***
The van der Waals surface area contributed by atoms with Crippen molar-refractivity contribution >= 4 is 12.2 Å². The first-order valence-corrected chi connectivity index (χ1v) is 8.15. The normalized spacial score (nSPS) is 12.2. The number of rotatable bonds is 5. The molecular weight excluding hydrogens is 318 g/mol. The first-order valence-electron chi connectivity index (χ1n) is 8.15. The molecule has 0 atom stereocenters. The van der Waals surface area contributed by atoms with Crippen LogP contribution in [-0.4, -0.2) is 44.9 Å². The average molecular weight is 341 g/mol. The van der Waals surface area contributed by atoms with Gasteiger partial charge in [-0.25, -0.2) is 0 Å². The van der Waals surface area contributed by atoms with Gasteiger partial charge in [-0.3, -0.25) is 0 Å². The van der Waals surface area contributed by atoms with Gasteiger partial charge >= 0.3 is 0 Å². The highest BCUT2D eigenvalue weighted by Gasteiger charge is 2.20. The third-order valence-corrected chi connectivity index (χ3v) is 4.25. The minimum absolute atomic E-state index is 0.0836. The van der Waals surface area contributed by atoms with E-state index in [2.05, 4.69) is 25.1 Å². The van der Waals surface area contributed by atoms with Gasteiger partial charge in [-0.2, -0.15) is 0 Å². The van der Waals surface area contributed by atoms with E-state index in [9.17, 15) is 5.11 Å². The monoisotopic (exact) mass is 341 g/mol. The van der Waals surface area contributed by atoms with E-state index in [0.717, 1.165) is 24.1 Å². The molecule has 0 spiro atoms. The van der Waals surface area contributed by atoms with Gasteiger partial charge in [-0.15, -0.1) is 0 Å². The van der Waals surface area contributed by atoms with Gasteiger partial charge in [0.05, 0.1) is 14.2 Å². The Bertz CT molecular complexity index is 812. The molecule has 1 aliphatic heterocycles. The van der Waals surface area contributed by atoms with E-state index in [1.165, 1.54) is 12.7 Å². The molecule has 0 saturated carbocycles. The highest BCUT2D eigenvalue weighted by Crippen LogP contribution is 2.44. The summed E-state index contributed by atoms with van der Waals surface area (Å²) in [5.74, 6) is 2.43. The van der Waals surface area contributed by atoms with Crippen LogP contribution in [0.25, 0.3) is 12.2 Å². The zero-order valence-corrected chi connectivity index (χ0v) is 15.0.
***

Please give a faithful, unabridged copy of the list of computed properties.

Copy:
The van der Waals surface area contributed by atoms with Crippen molar-refractivity contribution >= 4 is 12.2 Å². The first-order valence-corrected chi connectivity index (χ1v) is 8.15. The normalized spacial score (nSPS) is 12.2. The number of rotatable bonds is 5. The molecular weight excluding hydrogens is 318 g/mol. The first-order valence-electron chi connectivity index (χ1n) is 8.15. The molecule has 0 atom stereocenters. The van der Waals surface area contributed by atoms with Crippen LogP contribution in [-0.4, -0.2) is 44.9 Å². The average molecular weight is 341 g/mol. The van der Waals surface area contributed by atoms with Gasteiger partial charge in [-0.25, -0.2) is 0 Å². The van der Waals surface area contributed by atoms with Gasteiger partial charge in [-0.3, -0.25) is 0 Å². The van der Waals surface area contributed by atoms with Gasteiger partial charge >= 0.3 is 0 Å². The highest BCUT2D eigenvalue weighted by Gasteiger charge is 2.20. The third-order valence-corrected chi connectivity index (χ3v) is 4.25. The minimum absolute atomic E-state index is 0.0836. The van der Waals surface area contributed by atoms with E-state index in [2.05, 4.69) is 25.1 Å². The van der Waals surface area contributed by atoms with Gasteiger partial charge in [-0.2, -0.15) is 0 Å². The van der Waals surface area contributed by atoms with E-state index in [9.17, 15) is 5.11 Å². The monoisotopic (exact) mass is 341 g/mol. The van der Waals surface area contributed by atoms with E-state index in [0.717, 1.165) is 24.1 Å². The molecule has 0 spiro atoms. The van der Waals surface area contributed by atoms with Gasteiger partial charge in [-0.15, -0.1) is 0 Å². The van der Waals surface area contributed by atoms with Gasteiger partial charge in [0.05, 0.1) is 14.2 Å². The Bertz CT molecular complexity index is 812. The molecule has 1 aliphatic heterocycles. The van der Waals surface area contributed by atoms with E-state index in [1.165, 1.54) is 12.7 Å². The molecule has 0 saturated carbocycles. The highest BCUT2D eigenvalue weighted by Crippen LogP contribution is 2.44. The summed E-state index contributed by atoms with van der Waals surface area (Å²) in [5.74, 6) is 2.43. The van der Waals surface area contributed by atoms with Crippen LogP contribution in [0.25, 0.3) is 12.2 Å². The zero-order valence-corrected chi connectivity index (χ0v) is 15.0.